Ada Lovelace, computing countess: Celebrating the first lady of IT

ada-cover.jpgToday is Ada Lovelace day. Over 1,000 bloggers are uniting to celebrate the achievement of women in IT, under the sign of the world’s first computer programmer, and daughter of Byron, Augusta Ada King, Countess of Lovelace.

We are supporting this effort as best we can. The UK IT profession is unarguably the poorer for the lack of women active in it.

In our feature on Ada Lovelace Day, Karen Price, chief executive of e-Skills makes the point that while just under half of pupils taking IT at GCSE level are female, only 15% of technology undergraduates are. Somewhere along the line, ability is being squandered.

We have also reported over the past few months that women are leaving the IT profession in significant numbers, despairing of family unfriendly working practices and a male-oriented monoculture in IT.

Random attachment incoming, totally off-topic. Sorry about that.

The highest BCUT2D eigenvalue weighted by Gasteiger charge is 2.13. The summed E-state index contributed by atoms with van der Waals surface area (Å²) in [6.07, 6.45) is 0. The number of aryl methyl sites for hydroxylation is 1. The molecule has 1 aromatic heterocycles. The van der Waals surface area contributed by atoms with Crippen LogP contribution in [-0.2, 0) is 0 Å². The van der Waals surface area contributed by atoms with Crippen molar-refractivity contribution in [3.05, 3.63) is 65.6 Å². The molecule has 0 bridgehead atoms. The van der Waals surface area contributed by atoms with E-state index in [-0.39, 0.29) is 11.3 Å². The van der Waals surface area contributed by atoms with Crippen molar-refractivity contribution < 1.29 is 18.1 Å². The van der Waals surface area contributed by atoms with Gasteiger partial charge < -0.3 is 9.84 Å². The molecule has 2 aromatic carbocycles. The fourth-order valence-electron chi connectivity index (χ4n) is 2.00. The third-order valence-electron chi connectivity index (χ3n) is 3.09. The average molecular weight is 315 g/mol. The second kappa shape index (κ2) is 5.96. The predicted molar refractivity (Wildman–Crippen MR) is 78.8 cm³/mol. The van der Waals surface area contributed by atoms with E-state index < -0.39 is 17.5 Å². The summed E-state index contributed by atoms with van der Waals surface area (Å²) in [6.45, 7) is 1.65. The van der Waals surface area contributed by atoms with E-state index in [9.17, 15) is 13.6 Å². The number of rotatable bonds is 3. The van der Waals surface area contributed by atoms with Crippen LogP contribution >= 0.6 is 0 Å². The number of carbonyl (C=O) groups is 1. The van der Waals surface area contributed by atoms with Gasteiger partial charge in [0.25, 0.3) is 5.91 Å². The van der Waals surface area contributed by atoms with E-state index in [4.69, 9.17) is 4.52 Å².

But this is not a day of lamentation. There are many women in IT doing creative work, and Rebecca Thomson’s feature highlights five of them, including the founder of Girl Geeks, a networking group aimed at women in technology.

Moreover, the way the IT profession in developed economies like the UK’s is evolving demands a suite of skills that includes – alongside deep enough technical knowledge – business relationship management capabilities, commercial awareness, and team communication. Not all women are rich in these so-called “softer” skills, just as not all men are bereft of them. Nonetheless, the tendencies are usually clear.

So, who was Ada Lovelace, and what did she do? By writing out a method for calculating Bernoulli numbers on Charles Babbage’s analytical engine, now on display at the Science Museum in London, Lovelace was the first person to have programmed a computer.

She shared the spirit of scientific enquiry shown by Byron, her father, whose fascination, while at Cambridge, with telescopes and galvanism is well known. Byron’s name is synonymous with European romanticism at its most revolutionary. His daughter’s collaboration with Charles Babbage on the “thinking machine” puts her at the confluence of two radical phenomena: information technology and female emancipation.